Purgatory: God’s Gift

“Thus you may understand that love alone is the true seed of every merit in you, and of all acts for which you must atone.” – Dante, Purgatorio

Purgatory MemeAmong the teachings of the Church that are misunderstood or cause controversy in the midst of discussion, there are few that bring the same intensity as the Catholic doctrine on the existence of purgatory. For non-Catholic Christians, or even for Catholic converts from Protestantism, the existence of purgatory is often a source of many questions.

The Catholic Church teaches that the elect experience a temporal state of purification after death before they enter into the Kingdom of Heaven. This temporal state exists to purify the soul of the remnants of sin which still cling to the departed. It is this process of purification or “purgation” whence purgatory receives its name.

However, the existence of a need to be cleansed of sin causes a great deal of controversy. Non-Catholics argue, for example, that this seems to conflict with the teaching that Jesus’ death on the Cross is the universal and total source of salvation. For some, it seems to imply that Jesus’ sacrifice was not perfect and that humanity is performing work in purgatory to be cleansed of sin. For others there is a difficulty because the word purgatory isn’t directly mentioned in Scripture. Also, Jesus doesn’t seem to refer to it explicitly in his preaching and teaching.

Tonight, we will discuss the topic of purgatory. We will look at its existence, what the Church understands it to be, and how its existence influences our life here on earth and our eternal life to come.

Questions for Discussion

  1. What were you taught about purgatory? What do you understand it to be?
  2. What might be objections to the Catholic doctrine of purgatory? Can you think of any arguments against its existence? How should they be answered?
  3. What are the sources for Church teaching on purgatory?
  4. How does the existence of purgatory (or the lack thereof) affect ones approach to eternal life? In what ways might the belief change one’s approach to life on earth?
  5. Part of the doctrine of purgatory includes prayers to help the deceased. How does a concept of purgatory affect one’s burial or funeral practices? If we should pray for the dead, what is the difference between a funeral service in a funeral home and a funeral Mass? How should purgatory affect our speech about the deceased?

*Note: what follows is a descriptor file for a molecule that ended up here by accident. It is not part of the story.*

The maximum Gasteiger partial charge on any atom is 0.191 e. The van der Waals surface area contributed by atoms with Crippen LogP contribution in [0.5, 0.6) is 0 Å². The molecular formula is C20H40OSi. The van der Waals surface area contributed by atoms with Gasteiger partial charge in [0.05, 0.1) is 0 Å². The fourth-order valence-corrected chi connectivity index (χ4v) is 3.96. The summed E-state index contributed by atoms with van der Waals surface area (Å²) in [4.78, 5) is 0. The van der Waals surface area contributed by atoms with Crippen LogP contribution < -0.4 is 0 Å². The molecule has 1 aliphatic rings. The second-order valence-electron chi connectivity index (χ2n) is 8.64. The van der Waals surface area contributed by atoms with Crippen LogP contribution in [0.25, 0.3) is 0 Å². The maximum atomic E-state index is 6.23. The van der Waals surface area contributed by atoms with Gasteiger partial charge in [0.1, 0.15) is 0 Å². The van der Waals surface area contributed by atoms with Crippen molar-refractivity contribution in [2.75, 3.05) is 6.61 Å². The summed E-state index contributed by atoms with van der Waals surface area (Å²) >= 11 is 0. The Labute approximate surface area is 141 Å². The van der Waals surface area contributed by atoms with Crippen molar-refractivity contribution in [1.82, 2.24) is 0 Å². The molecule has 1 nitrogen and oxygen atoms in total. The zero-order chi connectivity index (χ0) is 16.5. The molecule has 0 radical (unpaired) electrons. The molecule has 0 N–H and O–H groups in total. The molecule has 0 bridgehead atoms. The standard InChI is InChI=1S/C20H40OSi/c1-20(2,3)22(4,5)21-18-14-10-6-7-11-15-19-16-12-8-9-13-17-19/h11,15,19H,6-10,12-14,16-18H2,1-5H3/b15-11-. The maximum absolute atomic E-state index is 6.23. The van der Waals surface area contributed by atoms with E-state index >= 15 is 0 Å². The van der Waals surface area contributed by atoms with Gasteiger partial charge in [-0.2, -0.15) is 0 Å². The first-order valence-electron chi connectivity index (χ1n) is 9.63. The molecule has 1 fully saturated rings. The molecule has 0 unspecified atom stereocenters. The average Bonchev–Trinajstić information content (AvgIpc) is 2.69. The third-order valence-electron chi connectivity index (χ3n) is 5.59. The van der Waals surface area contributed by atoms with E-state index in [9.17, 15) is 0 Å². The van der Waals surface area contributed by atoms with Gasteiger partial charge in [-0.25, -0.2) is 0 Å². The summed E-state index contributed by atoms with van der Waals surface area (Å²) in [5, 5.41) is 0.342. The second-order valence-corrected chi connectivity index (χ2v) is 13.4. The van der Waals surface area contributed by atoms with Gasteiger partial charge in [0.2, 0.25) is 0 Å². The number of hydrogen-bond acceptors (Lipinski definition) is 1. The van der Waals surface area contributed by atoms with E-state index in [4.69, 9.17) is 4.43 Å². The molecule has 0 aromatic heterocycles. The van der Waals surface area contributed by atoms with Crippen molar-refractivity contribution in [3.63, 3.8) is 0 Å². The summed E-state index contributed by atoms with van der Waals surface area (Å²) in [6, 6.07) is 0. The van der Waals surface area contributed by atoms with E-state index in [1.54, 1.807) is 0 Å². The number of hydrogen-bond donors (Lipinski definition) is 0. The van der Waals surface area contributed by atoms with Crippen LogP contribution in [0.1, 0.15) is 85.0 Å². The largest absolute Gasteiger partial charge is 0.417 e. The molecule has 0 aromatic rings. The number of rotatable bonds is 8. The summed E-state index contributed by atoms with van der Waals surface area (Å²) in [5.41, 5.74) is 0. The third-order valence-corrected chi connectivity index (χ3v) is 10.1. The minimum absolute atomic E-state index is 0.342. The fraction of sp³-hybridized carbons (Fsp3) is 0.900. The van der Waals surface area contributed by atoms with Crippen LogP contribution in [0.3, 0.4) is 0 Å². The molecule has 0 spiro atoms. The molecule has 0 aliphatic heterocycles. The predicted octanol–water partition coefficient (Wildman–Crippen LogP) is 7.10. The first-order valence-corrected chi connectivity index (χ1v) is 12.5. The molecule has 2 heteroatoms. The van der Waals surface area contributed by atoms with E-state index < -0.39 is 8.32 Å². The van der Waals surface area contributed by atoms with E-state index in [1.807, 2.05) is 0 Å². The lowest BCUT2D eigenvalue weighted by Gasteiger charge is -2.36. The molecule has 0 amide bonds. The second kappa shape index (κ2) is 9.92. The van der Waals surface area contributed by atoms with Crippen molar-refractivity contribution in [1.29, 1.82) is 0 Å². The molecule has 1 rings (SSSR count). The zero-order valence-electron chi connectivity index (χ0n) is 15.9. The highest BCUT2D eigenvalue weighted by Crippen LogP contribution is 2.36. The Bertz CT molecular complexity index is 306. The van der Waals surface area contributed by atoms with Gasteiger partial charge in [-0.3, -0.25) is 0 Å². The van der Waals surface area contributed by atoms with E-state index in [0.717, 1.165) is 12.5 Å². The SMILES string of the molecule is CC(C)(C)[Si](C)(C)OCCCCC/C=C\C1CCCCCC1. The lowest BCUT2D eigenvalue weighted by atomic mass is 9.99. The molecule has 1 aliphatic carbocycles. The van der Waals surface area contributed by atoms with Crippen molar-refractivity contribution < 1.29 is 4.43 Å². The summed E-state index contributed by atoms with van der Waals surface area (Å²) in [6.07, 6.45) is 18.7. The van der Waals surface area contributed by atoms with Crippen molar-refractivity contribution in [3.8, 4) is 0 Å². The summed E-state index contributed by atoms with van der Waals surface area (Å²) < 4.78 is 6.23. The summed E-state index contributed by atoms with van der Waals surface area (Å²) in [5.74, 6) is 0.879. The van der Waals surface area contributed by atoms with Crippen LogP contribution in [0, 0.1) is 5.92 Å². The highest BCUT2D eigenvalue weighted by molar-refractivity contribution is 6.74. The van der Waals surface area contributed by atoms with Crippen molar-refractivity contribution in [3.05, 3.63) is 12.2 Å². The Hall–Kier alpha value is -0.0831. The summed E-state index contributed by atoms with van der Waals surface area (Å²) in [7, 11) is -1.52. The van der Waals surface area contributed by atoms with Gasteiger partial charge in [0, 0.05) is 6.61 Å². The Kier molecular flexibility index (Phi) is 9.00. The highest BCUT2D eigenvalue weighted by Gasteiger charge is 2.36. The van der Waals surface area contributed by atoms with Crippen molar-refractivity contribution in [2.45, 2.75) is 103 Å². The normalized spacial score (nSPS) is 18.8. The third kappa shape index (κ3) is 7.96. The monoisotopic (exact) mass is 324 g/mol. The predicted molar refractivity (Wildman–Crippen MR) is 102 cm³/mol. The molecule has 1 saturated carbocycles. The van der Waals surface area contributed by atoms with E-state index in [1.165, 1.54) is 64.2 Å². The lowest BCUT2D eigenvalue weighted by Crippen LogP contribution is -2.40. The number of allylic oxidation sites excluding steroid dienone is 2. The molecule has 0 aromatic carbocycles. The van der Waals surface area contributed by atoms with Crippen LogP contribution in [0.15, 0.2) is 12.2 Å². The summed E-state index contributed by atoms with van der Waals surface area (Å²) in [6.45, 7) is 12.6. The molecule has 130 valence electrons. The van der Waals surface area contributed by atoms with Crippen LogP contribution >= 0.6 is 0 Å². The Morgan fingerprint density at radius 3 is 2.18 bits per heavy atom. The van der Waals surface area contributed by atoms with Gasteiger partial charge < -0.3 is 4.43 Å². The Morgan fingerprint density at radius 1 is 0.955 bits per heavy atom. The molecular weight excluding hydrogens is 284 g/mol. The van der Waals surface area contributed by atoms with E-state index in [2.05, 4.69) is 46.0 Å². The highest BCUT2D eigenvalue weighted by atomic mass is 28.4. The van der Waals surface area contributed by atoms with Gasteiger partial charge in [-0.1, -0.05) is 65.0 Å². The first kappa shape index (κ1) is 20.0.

6. What role does the virtue of Hope play in our theology of death?
  7. Do you think purgatory is often viewed as a “second chance?” Meaning: “If I didn’t do good in life, I will make up for it after death.” How do we connect purgatory and the finality of judgment at the end of one’s life?
  8. Have you ever considered purgatory to be a gift from God?
  9. Pope Benedict XVI referred to St. Catherine of Genoa: “The soul”, Catherine says, “presents itself to God still bound to the desires and suffering that derive from sin and this makes it impossible for it to enjoy the beatific vision of God”. Catherine asserts that God is so pure and holy that a soul stained by sin cannot be in the presence of the divine majesty (cf. Vita Mirabile, 177r).
    We too feel how distant we are, how full we are of so many things that we cannot see God. The soul is aware of the immense love and perfect justice of God and consequently suffers for having failed to respond in a correct and perfect way to this love; and love for God itself becomes a flame, love itself cleanses it from the residue of sin.
  10. What image(s) does purgatory conjure up in your mind? What about art? What are good analogies we can use to describe it? Do you consider purgatory to be a gift from God?

Further Reading

Catechism of the Catholic Church on Purgatory
Pope Benedict on St. Catherine of Genoa
St. Catherine of Genoa’s Treatise on Purgatory
Scott Hahn on Purgatory
Dante’s Purgatorio